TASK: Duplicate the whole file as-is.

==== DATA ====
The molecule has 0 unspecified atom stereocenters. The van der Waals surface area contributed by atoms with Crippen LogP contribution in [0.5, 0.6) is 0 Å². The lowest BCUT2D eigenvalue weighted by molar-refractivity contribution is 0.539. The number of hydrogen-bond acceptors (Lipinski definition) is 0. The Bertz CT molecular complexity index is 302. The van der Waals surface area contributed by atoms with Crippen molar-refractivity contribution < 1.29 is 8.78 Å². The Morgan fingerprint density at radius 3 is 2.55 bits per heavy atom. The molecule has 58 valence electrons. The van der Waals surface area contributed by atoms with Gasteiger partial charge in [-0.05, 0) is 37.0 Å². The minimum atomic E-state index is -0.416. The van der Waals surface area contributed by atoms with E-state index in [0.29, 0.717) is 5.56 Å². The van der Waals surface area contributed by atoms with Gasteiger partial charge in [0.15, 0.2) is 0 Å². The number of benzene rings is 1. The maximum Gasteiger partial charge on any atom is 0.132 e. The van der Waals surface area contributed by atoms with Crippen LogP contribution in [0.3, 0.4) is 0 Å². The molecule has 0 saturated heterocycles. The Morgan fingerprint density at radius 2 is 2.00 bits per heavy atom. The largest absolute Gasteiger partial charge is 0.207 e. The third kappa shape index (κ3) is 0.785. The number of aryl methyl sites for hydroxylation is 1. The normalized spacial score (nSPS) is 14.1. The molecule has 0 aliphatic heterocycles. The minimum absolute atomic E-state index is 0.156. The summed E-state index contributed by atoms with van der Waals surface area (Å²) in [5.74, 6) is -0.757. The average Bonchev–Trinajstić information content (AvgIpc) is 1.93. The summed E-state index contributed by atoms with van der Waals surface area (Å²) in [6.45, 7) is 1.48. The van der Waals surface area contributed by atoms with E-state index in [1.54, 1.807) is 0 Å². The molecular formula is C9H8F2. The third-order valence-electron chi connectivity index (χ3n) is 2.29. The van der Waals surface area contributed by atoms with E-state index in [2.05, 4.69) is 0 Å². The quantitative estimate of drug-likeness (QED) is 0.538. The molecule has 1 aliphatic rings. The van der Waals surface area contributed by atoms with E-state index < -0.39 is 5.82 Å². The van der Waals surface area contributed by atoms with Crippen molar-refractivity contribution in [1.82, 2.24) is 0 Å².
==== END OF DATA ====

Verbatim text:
The molecule has 0 unspecified atom stereocenters. The van der Waals surface area contributed by atoms with Crippen LogP contribution in [0.5, 0.6) is 0 Å². The lowest BCUT2D eigenvalue weighted by molar-refractivity contribution is 0.539. The number of hydrogen-bond acceptors (Lipinski definition) is 0. The Bertz CT molecular complexity index is 302. The van der Waals surface area contributed by atoms with Crippen molar-refractivity contribution < 1.29 is 8.78 Å². The Morgan fingerprint density at radius 3 is 2.55 bits per heavy atom. The molecule has 58 valence electrons. The van der Waals surface area contributed by atoms with Gasteiger partial charge in [-0.05, 0) is 37.0 Å². The minimum atomic E-state index is -0.416. The van der Waals surface area contributed by atoms with E-state index in [0.29, 0.717) is 5.56 Å². The van der Waals surface area contributed by atoms with Gasteiger partial charge in [0.15, 0.2) is 0 Å². The number of benzene rings is 1. The maximum Gasteiger partial charge on any atom is 0.132 e. The van der Waals surface area contributed by atoms with Crippen LogP contribution in [0.3, 0.4) is 0 Å². The molecule has 0 saturated heterocycles. The Morgan fingerprint density at radius 2 is 2.00 bits per heavy atom. The largest absolute Gasteiger partial charge is 0.207 e. The third kappa shape index (κ3) is 0.785. The number of aryl methyl sites for hydroxylation is 1. The normalized spacial score (nSPS) is 14.1. The molecule has 0 aliphatic heterocycles. The minimum absolute atomic E-state index is 0.156. The summed E-state index contributed by atoms with van der Waals surface area (Å²) in [5.74, 6) is -0.757. The average Bonchev–Trinajstić information content (AvgIpc) is 1.93. The summed E-state index contributed by atoms with van der Waals surface area (Å²) in [6.45, 7) is 1.48. The van der Waals surface area contributed by atoms with E-state index in [1.54, 1.807) is 0 Å². The molecular formula is C9H8F2. The third-order valence-electron chi connectivity index (χ3n) is 2.29. The van der Waals surface area contributed by atoms with E-state index in [2.05, 4.69) is 0 Å². The quantitative estimate of drug-likeness (QED) is 0.538. The molecule has 1 aliphatic rings. The van der Waals surface area contributed by atoms with E-state index < -0.39 is 5.82 Å². The van der Waals surface area contributed by atoms with Crippen molar-refractivity contribution in [1.82, 2.24) is 0 Å².